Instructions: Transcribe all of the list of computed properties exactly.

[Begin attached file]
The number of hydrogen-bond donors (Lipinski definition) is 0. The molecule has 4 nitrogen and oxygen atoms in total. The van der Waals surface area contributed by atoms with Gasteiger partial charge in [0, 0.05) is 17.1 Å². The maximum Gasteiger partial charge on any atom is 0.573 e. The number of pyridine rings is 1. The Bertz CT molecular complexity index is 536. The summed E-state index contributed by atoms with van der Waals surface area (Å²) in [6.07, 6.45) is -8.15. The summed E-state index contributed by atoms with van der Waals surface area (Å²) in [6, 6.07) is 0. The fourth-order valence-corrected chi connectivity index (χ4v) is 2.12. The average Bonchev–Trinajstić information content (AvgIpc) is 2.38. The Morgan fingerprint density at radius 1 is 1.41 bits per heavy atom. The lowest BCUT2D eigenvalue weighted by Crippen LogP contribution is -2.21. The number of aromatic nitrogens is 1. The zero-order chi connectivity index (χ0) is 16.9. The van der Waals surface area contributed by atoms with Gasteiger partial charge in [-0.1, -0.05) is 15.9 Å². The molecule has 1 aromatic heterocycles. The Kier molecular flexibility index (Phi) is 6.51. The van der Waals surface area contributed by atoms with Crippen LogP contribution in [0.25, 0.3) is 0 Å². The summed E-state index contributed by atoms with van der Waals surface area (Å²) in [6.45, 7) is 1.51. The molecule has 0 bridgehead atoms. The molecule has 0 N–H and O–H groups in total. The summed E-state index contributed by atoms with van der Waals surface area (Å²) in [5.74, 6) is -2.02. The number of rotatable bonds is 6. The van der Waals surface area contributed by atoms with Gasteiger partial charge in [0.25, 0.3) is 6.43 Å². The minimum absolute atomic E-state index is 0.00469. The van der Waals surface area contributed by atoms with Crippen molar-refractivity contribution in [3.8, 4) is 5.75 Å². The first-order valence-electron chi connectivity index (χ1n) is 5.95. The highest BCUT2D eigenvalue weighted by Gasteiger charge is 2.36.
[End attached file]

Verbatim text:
The number of hydrogen-bond donors (Lipinski definition) is 0. The molecule has 4 nitrogen and oxygen atoms in total. The van der Waals surface area contributed by atoms with Gasteiger partial charge in [0, 0.05) is 17.1 Å². The maximum Gasteiger partial charge on any atom is 0.573 e. The number of pyridine rings is 1. The Bertz CT molecular complexity index is 536. The summed E-state index contributed by atoms with van der Waals surface area (Å²) in [6.07, 6.45) is -8.15. The summed E-state index contributed by atoms with van der Waals surface area (Å²) in [6, 6.07) is 0. The fourth-order valence-corrected chi connectivity index (χ4v) is 2.12. The average Bonchev–Trinajstić information content (AvgIpc) is 2.38. The Morgan fingerprint density at radius 1 is 1.41 bits per heavy atom. The lowest BCUT2D eigenvalue weighted by Crippen LogP contribution is -2.21. The number of aromatic nitrogens is 1. The zero-order chi connectivity index (χ0) is 16.9. The van der Waals surface area contributed by atoms with Gasteiger partial charge in [-0.1, -0.05) is 15.9 Å². The molecule has 1 aromatic heterocycles. The Kier molecular flexibility index (Phi) is 6.51. The van der Waals surface area contributed by atoms with Crippen LogP contribution in [0.25, 0.3) is 0 Å². The summed E-state index contributed by atoms with van der Waals surface area (Å²) in [6.45, 7) is 1.51. The molecule has 0 bridgehead atoms. The molecule has 0 N–H and O–H groups in total. The summed E-state index contributed by atoms with van der Waals surface area (Å²) in [5.74, 6) is -2.02. The number of rotatable bonds is 6. The van der Waals surface area contributed by atoms with Gasteiger partial charge in [0.25, 0.3) is 6.43 Å². The minimum absolute atomic E-state index is 0.00469. The van der Waals surface area contributed by atoms with Crippen molar-refractivity contribution in [3.8, 4) is 5.75 Å². The first-order valence-electron chi connectivity index (χ1n) is 5.95. The highest BCUT2D eigenvalue weighted by Gasteiger charge is 2.36.